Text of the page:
...and so you might want to write something specific to this case, writing something that has the logic for equals and hashCode built into it. It would return the hash code when being used by hashCode, or a flag value for equals (0 = not equal, !0 = equal). No longer generally-useful, but it avoids creating a visitor instance to pass in / lambda overhead / call overhead. Conceptually, this might look something like:

private int equalsHashCodeWorker(Object other, boolean forEquals) {
    int code = 0;

    if (forEquals && other == null) {
        // not equal
    } else {
        while (/*still traversing*/) {
            /*update `code` depending on the results for this node*/
        }
    }

    return code;    
}

Again the specifics will be, um, specific to your case as well as your style guide and such. Some folks would make the other argument serve two purposes (both flag and the "other" object) by having equals handle the other == null case itself and only call this worker when it has a non-null object. I prefer to avoid doubling up on the meaning of arguments like that, but you see it often enough.

Testing

Whichever way you go, if you're in a shop with a testing culture, naturally you'll want to build tests for the complex cases you've already seen fail as well as other cases where you see failure opportunities.

Side note about hashCode

Regardless of the above, if you expect hashCode to be called a lot, you might consider caching the result to an instance field. If the object you're doing this with is mutable (and it sounds like it is), you'd invalidate that stored hashcode any time you mutate the object's state. That way, if the object hasn't changed, you don't have to repeat the traversal on subsequent calls to hashCode. But of course, if you forget to invalidate the hash code in even one of your mutator methods...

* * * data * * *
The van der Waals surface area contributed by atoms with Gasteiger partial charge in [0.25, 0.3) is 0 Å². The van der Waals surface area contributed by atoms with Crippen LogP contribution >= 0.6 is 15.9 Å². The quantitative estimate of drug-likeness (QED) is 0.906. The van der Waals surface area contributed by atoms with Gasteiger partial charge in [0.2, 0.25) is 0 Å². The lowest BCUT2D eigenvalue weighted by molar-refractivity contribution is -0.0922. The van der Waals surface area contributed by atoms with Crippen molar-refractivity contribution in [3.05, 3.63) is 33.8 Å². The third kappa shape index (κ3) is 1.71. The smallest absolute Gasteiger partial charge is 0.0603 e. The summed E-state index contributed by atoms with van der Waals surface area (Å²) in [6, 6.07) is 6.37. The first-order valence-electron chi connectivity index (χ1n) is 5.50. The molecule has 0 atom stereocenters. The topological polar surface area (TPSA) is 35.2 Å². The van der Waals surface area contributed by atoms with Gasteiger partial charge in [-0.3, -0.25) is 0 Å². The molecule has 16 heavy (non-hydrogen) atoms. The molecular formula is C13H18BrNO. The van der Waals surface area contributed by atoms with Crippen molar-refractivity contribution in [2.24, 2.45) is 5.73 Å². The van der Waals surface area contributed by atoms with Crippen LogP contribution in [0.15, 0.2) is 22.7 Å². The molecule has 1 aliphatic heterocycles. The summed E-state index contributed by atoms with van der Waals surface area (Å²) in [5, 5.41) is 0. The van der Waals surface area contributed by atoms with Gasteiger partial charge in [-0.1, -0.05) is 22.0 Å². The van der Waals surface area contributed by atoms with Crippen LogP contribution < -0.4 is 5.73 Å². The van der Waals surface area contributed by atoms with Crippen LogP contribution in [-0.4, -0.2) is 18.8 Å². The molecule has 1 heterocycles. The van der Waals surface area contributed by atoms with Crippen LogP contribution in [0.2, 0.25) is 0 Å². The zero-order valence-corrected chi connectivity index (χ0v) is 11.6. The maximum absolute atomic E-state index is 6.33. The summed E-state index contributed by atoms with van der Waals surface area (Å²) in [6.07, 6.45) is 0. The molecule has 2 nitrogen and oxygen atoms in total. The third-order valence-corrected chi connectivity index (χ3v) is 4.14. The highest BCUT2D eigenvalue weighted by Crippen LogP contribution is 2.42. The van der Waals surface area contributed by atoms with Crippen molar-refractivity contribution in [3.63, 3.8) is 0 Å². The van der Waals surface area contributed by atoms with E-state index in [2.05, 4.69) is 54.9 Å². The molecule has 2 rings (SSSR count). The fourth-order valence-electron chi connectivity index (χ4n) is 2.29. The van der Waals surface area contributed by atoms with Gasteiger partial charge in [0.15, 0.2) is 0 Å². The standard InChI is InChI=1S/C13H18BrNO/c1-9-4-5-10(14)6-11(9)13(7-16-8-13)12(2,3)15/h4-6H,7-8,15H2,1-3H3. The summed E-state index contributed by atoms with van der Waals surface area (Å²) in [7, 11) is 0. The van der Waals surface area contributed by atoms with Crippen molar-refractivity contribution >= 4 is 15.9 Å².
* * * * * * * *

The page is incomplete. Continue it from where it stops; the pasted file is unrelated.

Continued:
3
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    That doesn't really make sense to me: equals() requires a second object to compare to, but hashCode() doesn't. So I don't see any easy way to use the same code path for both. And I definitely would not encourage doing any allocations in equals() or especially hashCode(), since those methods will be called from code you don't control, often on a hot path. For example, adding an unrelated object to a HashMap that contains your object may cause your object's hashCode() to be invoked -- if that happens many thousands of times per second then you'll create a lot of GC pressure. – Daniel Pryden Jul 3 '16 at 22:56
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    @DanielPryden HashMap doesn't cache the hash code? Also, cached or not, it'll almost certainly only look at the hash of objects already in the table if it is resized, which will not happen on every insertion. – Random832 Jul 4 '16 at 3:29
  • @DanielPryden: Both very good points. I've updated the answer. – T.J. Crowder Jul 5 '16 at 8:46
6

The Guava testlib library has a class called EqualsTester that can be used to write tests for your equals() and hashCode() implementations.

Adding tests both helps you ensure that the code is correct now, and also ensures that it stays correct if/when you modify it in the future.

3
  • @T.J.Crowder I liked your answer yesterday, what was the comment? :) – Artem Jul 4 '16 at 18:46
  • @T.J.Crowder I think it is actually a good idea and probably the only 100% way of guarantee that they are precisely the same not relying on people to write more tests and add in 2 places if they add functionality. Our system is offline (in a sense), there are no hard requirements on memory limits but there are on consistency. We actually do plan to have common code return a pair of hashCode and a boolean (if second argument was provided). So I'd be happy to accept your original answer :) – Artem Jul 5 '16 at 7:38
  • @Artem: I wasn't happy with the answer for the reasons Daniel pointed out, but I've updated it to something I'm happy with now and undeleted it. (I've also removed my comments above, as they really have nothing to do with Daniel's answer here.) – T.J. Crowder Jul 5 '16 at 8:47
5

one option to condsider may be code generation. Basically you write out a list of things that need to be compared and have a program that generates both an equals method and a hashcode method. Since both methods are generated from the same list of things to compare they should not fall out of sync (provided the individual elements don't of course).

0

if a.equals(b), this implies a.hashcode() == b.hashcode().

However, be careful. !a.equals(b) does NOT imply a.hashcode() != b.hashcode().

This is simply due to the fact that hash collisions can be a serious issue depending on your algorithm and a large number of factors. In general, if two objects are equal their hashcode will always be equal. However, you cannot determine if two objects are equal only by comparing hashcode, as a.hashode() == b.hashcode() also does not imply a.equals(b).